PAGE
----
Published: 19th October 2021
This year, the theme for the week was ‘Mental Health starts with our children’.
Murdoch students and staff channelled their inner child through dress up to raise money for charity, took a break to eat some fairy floss and listen to music, attended the Murdoch Guild World Fusion Festival and participated in relaxing activities.
Sarah Boomer, Student Wellbeing Equity Projects Officer, said these events helped students to have some fun, feel happy and remember what it was like to be a child.
“It’s a tough time for everyone across the globe, and at universities especially with COVID and exams are now coming up, so that’s why something like this is so important. Students and staff had the opportunity to be a kid again, learn about what mental health week is about, how mental health affects us as children through to adults, and contribute to charity.”
“The success of the student events is down to the Student Wellbeing and Equity Ambassadors. They used their understanding of student life to bring some fun and play time to campus. It was great seeing staff get involved and taking a break to connect with our students and each other as well,” said Sarah.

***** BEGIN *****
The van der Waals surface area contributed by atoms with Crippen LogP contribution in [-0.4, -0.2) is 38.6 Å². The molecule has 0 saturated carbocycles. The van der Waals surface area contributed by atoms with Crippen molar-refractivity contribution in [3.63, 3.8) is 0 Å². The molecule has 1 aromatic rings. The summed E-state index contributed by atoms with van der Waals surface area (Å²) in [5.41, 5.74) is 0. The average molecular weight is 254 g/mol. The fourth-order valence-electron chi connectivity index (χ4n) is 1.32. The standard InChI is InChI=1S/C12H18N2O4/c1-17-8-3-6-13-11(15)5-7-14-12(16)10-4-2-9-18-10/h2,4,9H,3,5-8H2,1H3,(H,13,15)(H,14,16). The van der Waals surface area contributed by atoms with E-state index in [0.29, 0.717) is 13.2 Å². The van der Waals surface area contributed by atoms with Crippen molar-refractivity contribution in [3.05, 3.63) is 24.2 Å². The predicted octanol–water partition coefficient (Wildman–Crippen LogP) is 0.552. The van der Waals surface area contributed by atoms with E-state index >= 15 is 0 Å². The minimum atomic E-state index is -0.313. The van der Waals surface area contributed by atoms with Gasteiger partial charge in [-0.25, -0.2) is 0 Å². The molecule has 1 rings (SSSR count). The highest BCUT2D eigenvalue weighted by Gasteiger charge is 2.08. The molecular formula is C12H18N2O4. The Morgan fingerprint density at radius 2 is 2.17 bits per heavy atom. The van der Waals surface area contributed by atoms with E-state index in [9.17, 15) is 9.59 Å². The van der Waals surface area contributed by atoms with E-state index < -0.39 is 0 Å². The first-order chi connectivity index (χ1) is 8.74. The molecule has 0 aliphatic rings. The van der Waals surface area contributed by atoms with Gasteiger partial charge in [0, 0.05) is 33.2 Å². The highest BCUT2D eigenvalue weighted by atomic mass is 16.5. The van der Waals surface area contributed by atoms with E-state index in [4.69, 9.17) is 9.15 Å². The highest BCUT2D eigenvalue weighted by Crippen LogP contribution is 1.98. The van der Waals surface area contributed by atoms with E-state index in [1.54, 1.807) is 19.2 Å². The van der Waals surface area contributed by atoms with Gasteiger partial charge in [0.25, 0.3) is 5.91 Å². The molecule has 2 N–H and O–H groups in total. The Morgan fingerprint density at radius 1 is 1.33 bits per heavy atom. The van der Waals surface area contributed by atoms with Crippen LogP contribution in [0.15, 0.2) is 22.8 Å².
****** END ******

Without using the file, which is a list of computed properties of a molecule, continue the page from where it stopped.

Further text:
Across the week, students celebrated National Coming Out Day on 11 October, pot planting and decoration to connect with mother nature, a Wellbeing Wednesday session for some mindfulness and other wellness activities, a day to nurture their inner child, and some yoga to reflect on their inner self.
“We had staff and students say they would really like to do this again and that they could see how important that was for our growth,” said Sarah.
Although this week provided a special opportunity for students and staff to take a step back from study and work to prioritise their mental health, connect with their inner child and understand how mental health affects children, Professor Lawson said it is important keep up mental health every day of the year.
“As the week finishes, looking after ourselves doesn’t. We must continue to take care of ourselves by practicing self-care activities and nurturing the inner child within us.”
“This year Mental Health Week has shown us what we loved and needed as children. These are the needs we should provide the children in our lives to create a safe outlet for emotions and encourage mentally healthy practices as they grow.” - Interim Vice Chancellor, Professor Lawson.